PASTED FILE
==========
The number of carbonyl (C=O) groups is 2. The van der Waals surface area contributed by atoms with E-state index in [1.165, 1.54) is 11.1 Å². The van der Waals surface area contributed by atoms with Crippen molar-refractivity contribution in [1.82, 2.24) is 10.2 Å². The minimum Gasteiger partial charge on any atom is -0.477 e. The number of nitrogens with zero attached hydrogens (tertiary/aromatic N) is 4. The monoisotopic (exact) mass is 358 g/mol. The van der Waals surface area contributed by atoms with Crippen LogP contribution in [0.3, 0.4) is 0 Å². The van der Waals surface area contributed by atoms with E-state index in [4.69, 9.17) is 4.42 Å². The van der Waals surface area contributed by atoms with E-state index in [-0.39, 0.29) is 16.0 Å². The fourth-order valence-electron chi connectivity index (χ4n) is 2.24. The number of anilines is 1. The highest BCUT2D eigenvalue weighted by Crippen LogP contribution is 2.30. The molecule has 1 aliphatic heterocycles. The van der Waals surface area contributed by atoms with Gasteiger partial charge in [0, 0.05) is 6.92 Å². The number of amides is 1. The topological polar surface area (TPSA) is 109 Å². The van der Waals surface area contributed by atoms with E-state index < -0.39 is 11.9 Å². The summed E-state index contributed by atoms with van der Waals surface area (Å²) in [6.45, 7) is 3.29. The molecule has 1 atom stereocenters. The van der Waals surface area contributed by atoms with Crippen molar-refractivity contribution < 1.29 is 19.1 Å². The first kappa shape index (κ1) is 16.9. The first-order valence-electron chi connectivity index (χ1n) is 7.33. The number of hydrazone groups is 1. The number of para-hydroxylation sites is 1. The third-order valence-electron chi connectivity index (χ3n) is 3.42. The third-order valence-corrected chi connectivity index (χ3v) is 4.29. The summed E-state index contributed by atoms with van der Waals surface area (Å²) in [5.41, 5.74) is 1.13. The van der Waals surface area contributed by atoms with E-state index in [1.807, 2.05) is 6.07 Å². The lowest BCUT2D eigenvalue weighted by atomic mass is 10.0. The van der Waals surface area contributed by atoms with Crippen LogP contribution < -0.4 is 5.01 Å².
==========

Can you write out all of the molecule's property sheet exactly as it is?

The number of carbonyl (C=O) groups is 2. The van der Waals surface area contributed by atoms with E-state index in [1.165, 1.54) is 11.1 Å². The van der Waals surface area contributed by atoms with Crippen molar-refractivity contribution in [1.82, 2.24) is 10.2 Å². The minimum Gasteiger partial charge on any atom is -0.477 e. The number of nitrogens with zero attached hydrogens (tertiary/aromatic N) is 4. The monoisotopic (exact) mass is 358 g/mol. The van der Waals surface area contributed by atoms with Crippen LogP contribution in [0.3, 0.4) is 0 Å². The van der Waals surface area contributed by atoms with E-state index in [4.69, 9.17) is 4.42 Å². The van der Waals surface area contributed by atoms with E-state index in [-0.39, 0.29) is 16.0 Å². The fourth-order valence-electron chi connectivity index (χ4n) is 2.24. The number of anilines is 1. The highest BCUT2D eigenvalue weighted by Crippen LogP contribution is 2.30. The molecule has 1 aliphatic heterocycles. The van der Waals surface area contributed by atoms with Gasteiger partial charge in [0, 0.05) is 6.92 Å². The number of amides is 1. The topological polar surface area (TPSA) is 109 Å². The van der Waals surface area contributed by atoms with E-state index < -0.39 is 11.9 Å². The summed E-state index contributed by atoms with van der Waals surface area (Å²) in [6.45, 7) is 3.29. The molecule has 1 atom stereocenters. The van der Waals surface area contributed by atoms with Crippen molar-refractivity contribution < 1.29 is 19.1 Å². The first kappa shape index (κ1) is 16.9. The first-order valence-electron chi connectivity index (χ1n) is 7.33. The number of hydrazone groups is 1. The number of para-hydroxylation sites is 1. The third-order valence-electron chi connectivity index (χ3n) is 3.42. The third-order valence-corrected chi connectivity index (χ3v) is 4.29. The summed E-state index contributed by atoms with van der Waals surface area (Å²) in [5.41, 5.74) is 1.13. The van der Waals surface area contributed by atoms with E-state index in [1.807, 2.05) is 6.07 Å². The lowest BCUT2D eigenvalue weighted by atomic mass is 10.0. The van der Waals surface area contributed by atoms with Crippen LogP contribution < -0.4 is 5.01 Å².